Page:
No Quick Fix: Bias is built into everything


Mass manufacturing is a major problem for left handed people. Very few items outside of musical instruments and sporting goods (or useless junk like guns) are being made specifically for left handed users. Accomodations for the disabled cost far more and benefit fewer people, yet people would file  discrimination suits if there were no accessibility for wheelchair users, the visually impaired, and others with disabilities.

No, left handedness is not a disability, and neither is being a woman.  Is it acceptable that cars are built for the average size male as the driver, not for women?  For pharmaceutical companies to test medicines only on men, leaving women vulnerable to side effects?  Those are wrong and discriminatory towards women, so why isn’t it towards left handed people?

It’s unrealistic to expect left handed versions of large scale and expensive items to be made, such as:

  • photocopiers
  • microwave ovens and other appliances
  • radios (and old televisions with knobs)
  • ATMs at banks
  • turnstiles at stadiums or train stations
  • power tools and industrial equipment

But it is not unreasonable to ask for left handed products that can be made inexpensively and used by 10-14% of all consumers:

  • kitchen knives and utensils
  • stationery (scissors, rulers, pens, geometry sets)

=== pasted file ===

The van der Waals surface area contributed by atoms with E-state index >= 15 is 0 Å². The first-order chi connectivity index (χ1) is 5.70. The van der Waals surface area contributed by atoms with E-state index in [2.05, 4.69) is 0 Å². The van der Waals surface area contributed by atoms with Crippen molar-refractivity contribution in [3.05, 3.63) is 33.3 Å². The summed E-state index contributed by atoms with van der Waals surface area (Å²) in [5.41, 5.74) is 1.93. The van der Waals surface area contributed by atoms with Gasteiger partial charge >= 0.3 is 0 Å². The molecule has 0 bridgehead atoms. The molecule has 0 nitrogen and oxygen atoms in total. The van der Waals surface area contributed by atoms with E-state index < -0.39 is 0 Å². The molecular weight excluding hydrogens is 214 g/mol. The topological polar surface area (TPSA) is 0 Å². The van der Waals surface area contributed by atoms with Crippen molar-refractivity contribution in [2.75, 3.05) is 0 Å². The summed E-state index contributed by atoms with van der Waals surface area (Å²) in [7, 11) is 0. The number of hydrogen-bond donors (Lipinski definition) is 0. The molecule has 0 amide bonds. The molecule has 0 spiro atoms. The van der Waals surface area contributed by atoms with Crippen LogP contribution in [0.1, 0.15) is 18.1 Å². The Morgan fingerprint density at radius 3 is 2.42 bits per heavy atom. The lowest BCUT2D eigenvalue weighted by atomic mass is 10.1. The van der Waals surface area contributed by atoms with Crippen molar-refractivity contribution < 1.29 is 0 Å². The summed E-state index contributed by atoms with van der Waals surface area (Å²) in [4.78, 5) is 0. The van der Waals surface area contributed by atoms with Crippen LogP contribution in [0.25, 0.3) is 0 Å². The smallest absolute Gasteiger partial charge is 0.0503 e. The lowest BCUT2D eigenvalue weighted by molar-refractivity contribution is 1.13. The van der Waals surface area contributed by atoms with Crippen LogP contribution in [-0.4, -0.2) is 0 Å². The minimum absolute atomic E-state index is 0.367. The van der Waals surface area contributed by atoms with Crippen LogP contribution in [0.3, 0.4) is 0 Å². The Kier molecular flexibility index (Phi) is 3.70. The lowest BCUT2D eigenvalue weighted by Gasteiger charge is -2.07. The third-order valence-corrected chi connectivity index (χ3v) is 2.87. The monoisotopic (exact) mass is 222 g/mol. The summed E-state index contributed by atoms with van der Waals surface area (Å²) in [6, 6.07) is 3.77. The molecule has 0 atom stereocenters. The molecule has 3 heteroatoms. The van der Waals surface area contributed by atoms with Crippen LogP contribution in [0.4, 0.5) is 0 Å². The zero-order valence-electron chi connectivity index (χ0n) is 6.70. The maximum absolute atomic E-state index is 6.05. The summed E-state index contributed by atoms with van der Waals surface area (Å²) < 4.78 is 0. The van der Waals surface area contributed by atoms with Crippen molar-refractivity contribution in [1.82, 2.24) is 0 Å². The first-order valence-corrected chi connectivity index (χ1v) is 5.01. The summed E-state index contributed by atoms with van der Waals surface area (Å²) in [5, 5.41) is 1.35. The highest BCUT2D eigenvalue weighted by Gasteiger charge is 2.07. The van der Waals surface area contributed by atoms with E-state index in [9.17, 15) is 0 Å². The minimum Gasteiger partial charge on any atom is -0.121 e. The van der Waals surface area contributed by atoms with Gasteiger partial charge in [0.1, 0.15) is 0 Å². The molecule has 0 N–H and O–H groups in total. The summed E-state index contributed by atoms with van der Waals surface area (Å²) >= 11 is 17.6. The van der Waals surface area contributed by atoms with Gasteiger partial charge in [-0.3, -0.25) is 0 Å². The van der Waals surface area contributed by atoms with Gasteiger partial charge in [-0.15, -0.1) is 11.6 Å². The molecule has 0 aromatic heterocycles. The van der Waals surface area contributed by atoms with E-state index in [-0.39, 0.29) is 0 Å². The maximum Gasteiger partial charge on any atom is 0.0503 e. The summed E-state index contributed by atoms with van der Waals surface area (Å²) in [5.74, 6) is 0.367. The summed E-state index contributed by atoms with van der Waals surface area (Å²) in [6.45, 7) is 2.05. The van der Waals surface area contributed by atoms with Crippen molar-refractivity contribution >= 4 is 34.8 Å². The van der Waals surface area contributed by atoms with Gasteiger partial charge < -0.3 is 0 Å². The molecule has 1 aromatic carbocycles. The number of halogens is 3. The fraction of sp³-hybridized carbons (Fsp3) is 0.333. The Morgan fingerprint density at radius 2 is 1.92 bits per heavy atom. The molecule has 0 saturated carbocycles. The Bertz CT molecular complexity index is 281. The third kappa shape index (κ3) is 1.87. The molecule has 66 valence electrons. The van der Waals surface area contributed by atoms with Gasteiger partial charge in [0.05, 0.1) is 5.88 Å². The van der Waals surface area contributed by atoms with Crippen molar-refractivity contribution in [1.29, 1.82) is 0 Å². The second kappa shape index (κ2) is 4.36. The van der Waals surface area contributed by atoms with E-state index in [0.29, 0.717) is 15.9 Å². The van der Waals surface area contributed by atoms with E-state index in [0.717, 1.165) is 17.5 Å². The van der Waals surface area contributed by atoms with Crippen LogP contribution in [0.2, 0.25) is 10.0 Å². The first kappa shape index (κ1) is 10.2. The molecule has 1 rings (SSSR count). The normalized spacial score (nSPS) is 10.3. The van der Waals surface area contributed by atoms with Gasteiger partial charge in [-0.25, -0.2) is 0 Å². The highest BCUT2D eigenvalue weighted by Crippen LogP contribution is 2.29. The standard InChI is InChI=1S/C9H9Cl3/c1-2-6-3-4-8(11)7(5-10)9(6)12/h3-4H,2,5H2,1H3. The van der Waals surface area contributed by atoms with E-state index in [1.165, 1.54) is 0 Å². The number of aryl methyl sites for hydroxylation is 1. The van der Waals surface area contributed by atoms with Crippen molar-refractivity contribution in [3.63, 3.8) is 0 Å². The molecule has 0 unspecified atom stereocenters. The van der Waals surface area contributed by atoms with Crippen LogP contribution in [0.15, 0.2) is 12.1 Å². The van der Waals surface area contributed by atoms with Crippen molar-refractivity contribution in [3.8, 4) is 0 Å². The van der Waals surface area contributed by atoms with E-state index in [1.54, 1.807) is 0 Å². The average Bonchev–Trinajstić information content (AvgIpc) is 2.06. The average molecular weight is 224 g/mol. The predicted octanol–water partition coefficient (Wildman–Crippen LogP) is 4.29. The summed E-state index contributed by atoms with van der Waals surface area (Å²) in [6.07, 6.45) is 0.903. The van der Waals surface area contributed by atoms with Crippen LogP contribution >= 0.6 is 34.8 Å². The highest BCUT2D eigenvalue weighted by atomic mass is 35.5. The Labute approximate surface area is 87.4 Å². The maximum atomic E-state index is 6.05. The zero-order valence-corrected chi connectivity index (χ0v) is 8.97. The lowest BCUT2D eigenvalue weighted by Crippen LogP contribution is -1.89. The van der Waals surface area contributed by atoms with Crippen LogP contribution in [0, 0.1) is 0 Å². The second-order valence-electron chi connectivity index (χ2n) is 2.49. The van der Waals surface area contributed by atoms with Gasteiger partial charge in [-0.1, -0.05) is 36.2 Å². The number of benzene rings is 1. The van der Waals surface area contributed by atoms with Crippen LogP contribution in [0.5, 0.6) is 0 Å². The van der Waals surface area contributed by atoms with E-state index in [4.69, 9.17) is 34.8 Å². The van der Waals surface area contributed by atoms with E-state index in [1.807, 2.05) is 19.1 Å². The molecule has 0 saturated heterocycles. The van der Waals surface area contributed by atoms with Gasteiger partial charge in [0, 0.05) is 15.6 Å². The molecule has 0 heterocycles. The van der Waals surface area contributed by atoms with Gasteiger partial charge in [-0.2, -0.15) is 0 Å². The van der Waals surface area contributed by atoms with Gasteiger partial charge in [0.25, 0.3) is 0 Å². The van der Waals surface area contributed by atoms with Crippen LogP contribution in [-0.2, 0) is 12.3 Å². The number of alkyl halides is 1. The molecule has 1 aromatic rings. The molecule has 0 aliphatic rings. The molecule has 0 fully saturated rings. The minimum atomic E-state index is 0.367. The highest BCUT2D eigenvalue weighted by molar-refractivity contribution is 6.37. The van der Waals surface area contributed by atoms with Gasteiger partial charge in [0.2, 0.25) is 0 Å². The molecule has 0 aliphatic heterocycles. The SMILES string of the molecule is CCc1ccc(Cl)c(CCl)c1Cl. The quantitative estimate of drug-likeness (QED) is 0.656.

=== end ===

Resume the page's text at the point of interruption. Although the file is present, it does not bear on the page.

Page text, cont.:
• notebooks, folders and binders
  • watches (worn on the right arm)
  • computer accessories using USB plugs

Computers are the most egregious example of people’s obliviousness to right hand privilege. I am not talking about hardware, which would require large retooling of factories to make products. I’m talking about software, something which has no physical limitation on how it is produced.

Today, touch screens no longer or rarely use scroll bars. But when they were common such as on PDAs in the 2000s decade, scrollbars were always placed for the benefit of right handed people. There was no patch or option on any device to move scrollbars to the left. In order to use a stylus, a left handed user had to block their own view of the screen. (If you say, “Well, use the stylus in the right hand!”, you have just demonstrated right handed privilege.)  The end of scroll bars does mean the end of the problem.

On all touch screen devices, on e-readers, on facebook and many other websites, to move forward a page or image in a gallery requires touching the side nearest the right hand, Again, this forces left handed users to block their own view of the screen. E-readers were designed to be held one handed (in the right hand) and users tap with their thumb to go forward a page. If a left handed user does the same, the e-reader will go back a page.

Why is there no option to switch this behaviour? This requires changing two lines of code (left=forward, right=back), not rewriting the entire program. (Again, don’t say “use your right hand,” even though I know you want to.) Dozens of hotkeys can be created, deleted and reassigned within most software and browsers, and yet the simplest form of navigation control can not be changed, the form of navigation that needs to be changed for left handed users.